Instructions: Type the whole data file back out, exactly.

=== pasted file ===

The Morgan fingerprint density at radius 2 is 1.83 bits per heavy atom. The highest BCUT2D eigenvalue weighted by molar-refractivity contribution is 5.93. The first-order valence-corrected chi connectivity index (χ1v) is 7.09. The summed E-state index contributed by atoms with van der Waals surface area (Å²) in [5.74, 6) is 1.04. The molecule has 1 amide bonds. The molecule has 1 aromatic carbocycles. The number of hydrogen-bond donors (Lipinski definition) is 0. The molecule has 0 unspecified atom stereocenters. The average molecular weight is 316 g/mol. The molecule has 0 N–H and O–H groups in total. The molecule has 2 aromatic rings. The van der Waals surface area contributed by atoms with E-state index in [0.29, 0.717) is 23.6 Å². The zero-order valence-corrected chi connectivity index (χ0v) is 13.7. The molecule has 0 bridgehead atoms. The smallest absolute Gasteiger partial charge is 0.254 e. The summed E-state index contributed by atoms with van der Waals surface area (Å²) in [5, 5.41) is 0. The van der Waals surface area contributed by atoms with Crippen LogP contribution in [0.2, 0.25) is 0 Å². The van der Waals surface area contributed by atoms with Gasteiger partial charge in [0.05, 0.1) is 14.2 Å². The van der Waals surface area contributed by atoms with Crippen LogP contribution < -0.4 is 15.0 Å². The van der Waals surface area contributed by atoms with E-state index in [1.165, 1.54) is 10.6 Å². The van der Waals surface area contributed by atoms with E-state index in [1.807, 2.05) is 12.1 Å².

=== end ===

The Morgan fingerprint density at radius 2 is 1.83 bits per heavy atom. The highest BCUT2D eigenvalue weighted by molar-refractivity contribution is 5.93. The first-order valence-corrected chi connectivity index (χ1v) is 7.09. The summed E-state index contributed by atoms with van der Waals surface area (Å²) in [5.74, 6) is 1.04. The molecule has 1 amide bonds. The molecule has 1 aromatic carbocycles. The number of hydrogen-bond donors (Lipinski definition) is 0. The molecule has 0 unspecified atom stereocenters. The average molecular weight is 316 g/mol. The molecule has 0 N–H and O–H groups in total. The molecule has 2 aromatic rings. The van der Waals surface area contributed by atoms with E-state index in [0.29, 0.717) is 23.6 Å². The zero-order valence-corrected chi connectivity index (χ0v) is 13.7. The molecule has 0 bridgehead atoms. The smallest absolute Gasteiger partial charge is 0.254 e. The summed E-state index contributed by atoms with van der Waals surface area (Å²) in [5, 5.41) is 0. The van der Waals surface area contributed by atoms with Crippen LogP contribution in [0.2, 0.25) is 0 Å². The van der Waals surface area contributed by atoms with Gasteiger partial charge in [0.05, 0.1) is 14.2 Å². The van der Waals surface area contributed by atoms with Crippen LogP contribution < -0.4 is 15.0 Å². The van der Waals surface area contributed by atoms with E-state index in [1.165, 1.54) is 10.6 Å². The van der Waals surface area contributed by atoms with E-state index in [1.807, 2.05) is 12.1 Å².